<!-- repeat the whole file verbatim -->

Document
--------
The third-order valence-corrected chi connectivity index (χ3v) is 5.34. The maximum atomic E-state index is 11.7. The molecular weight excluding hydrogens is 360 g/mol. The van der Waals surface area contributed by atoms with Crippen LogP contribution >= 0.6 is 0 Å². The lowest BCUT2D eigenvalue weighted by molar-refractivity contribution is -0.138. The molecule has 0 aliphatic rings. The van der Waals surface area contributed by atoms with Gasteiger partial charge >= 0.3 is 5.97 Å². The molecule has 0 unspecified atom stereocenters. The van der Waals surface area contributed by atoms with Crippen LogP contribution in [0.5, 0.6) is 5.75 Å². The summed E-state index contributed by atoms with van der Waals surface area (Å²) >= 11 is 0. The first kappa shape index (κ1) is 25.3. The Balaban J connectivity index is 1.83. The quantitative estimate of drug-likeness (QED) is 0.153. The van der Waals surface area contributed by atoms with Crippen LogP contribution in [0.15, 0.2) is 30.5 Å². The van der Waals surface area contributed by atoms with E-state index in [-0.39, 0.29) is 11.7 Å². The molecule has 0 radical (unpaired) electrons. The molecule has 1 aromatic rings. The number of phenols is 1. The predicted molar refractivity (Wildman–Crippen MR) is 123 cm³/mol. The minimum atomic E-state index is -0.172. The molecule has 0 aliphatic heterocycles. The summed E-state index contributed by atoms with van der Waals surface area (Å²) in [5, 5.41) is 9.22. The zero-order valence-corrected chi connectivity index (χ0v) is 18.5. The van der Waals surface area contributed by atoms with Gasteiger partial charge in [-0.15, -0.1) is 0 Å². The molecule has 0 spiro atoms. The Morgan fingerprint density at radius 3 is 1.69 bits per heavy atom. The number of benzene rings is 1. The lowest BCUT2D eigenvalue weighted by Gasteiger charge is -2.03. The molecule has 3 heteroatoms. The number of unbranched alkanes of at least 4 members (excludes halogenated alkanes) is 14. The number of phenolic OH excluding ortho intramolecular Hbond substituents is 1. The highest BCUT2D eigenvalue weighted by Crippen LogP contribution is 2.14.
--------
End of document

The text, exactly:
The third-order valence-corrected chi connectivity index (χ3v) is 5.34. The maximum atomic E-state index is 11.7. The molecular weight excluding hydrogens is 360 g/mol. The van der Waals surface area contributed by atoms with Crippen LogP contribution >= 0.6 is 0 Å². The lowest BCUT2D eigenvalue weighted by molar-refractivity contribution is -0.138. The molecule has 0 aliphatic rings. The van der Waals surface area contributed by atoms with Gasteiger partial charge >= 0.3 is 5.97 Å². The molecule has 0 unspecified atom stereocenters. The van der Waals surface area contributed by atoms with Crippen LogP contribution in [0.5, 0.6) is 5.75 Å². The summed E-state index contributed by atoms with van der Waals surface area (Å²) >= 11 is 0. The first kappa shape index (κ1) is 25.3. The Balaban J connectivity index is 1.83. The quantitative estimate of drug-likeness (QED) is 0.153. The van der Waals surface area contributed by atoms with Crippen LogP contribution in [0.15, 0.2) is 30.5 Å². The van der Waals surface area contributed by atoms with E-state index in [-0.39, 0.29) is 11.7 Å². The molecule has 0 radical (unpaired) electrons. The molecule has 1 aromatic rings. The number of phenols is 1. The predicted molar refractivity (Wildman–Crippen MR) is 123 cm³/mol. The minimum atomic E-state index is -0.172. The molecule has 0 aliphatic heterocycles. The summed E-state index contributed by atoms with van der Waals surface area (Å²) in [5, 5.41) is 9.22. The zero-order valence-corrected chi connectivity index (χ0v) is 18.5. The van der Waals surface area contributed by atoms with Gasteiger partial charge in [-0.15, -0.1) is 0 Å². The molecule has 0 spiro atoms. The Morgan fingerprint density at radius 3 is 1.69 bits per heavy atom. The number of benzene rings is 1. The lowest BCUT2D eigenvalue weighted by Gasteiger charge is -2.03. The molecule has 3 heteroatoms. The number of unbranched alkanes of at least 4 members (excludes halogenated alkanes) is 14. The number of phenolic OH excluding ortho intramolecular Hbond substituents is 1. The highest BCUT2D eigenvalue weighted by Crippen LogP contribution is 2.14.